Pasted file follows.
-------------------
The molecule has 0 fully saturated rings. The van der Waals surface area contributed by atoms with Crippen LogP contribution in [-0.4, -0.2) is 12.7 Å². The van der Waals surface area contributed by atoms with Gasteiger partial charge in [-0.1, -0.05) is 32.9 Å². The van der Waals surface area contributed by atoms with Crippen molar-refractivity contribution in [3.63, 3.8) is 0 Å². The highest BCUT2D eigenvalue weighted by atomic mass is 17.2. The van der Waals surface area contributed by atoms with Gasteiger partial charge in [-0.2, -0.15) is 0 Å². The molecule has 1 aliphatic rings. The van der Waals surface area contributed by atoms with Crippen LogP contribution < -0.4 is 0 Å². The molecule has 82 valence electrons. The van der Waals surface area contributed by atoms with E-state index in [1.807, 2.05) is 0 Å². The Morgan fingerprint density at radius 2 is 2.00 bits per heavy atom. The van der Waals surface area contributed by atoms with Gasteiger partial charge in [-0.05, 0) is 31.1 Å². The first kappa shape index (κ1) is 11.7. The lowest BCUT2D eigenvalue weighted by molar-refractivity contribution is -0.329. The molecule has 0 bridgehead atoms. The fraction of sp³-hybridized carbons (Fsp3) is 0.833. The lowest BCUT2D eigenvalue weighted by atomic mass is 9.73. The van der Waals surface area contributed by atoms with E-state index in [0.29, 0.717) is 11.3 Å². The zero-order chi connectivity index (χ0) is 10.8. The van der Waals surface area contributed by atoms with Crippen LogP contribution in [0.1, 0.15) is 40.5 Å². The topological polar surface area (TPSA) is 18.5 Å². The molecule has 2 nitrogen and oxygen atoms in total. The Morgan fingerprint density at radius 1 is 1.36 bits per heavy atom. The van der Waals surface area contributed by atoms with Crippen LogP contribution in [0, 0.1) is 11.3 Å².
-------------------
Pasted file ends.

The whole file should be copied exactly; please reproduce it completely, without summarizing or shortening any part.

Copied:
The molecule has 0 fully saturated rings. The van der Waals surface area contributed by atoms with Crippen LogP contribution in [-0.4, -0.2) is 12.7 Å². The van der Waals surface area contributed by atoms with Gasteiger partial charge in [-0.1, -0.05) is 32.9 Å². The van der Waals surface area contributed by atoms with Crippen molar-refractivity contribution in [3.63, 3.8) is 0 Å². The highest BCUT2D eigenvalue weighted by atomic mass is 17.2. The van der Waals surface area contributed by atoms with Gasteiger partial charge in [-0.2, -0.15) is 0 Å². The molecule has 1 aliphatic rings. The van der Waals surface area contributed by atoms with Crippen LogP contribution < -0.4 is 0 Å². The molecule has 82 valence electrons. The van der Waals surface area contributed by atoms with E-state index in [1.807, 2.05) is 0 Å². The Morgan fingerprint density at radius 2 is 2.00 bits per heavy atom. The van der Waals surface area contributed by atoms with Gasteiger partial charge in [-0.05, 0) is 31.1 Å². The first kappa shape index (κ1) is 11.7. The lowest BCUT2D eigenvalue weighted by molar-refractivity contribution is -0.329. The molecule has 0 bridgehead atoms. The fraction of sp³-hybridized carbons (Fsp3) is 0.833. The lowest BCUT2D eigenvalue weighted by atomic mass is 9.73. The van der Waals surface area contributed by atoms with E-state index in [0.29, 0.717) is 11.3 Å². The zero-order chi connectivity index (χ0) is 10.8. The van der Waals surface area contributed by atoms with Crippen LogP contribution in [0.1, 0.15) is 40.5 Å². The topological polar surface area (TPSA) is 18.5 Å². The molecule has 2 nitrogen and oxygen atoms in total. The Morgan fingerprint density at radius 1 is 1.36 bits per heavy atom. The van der Waals surface area contributed by atoms with Crippen LogP contribution in [0, 0.1) is 11.3 Å².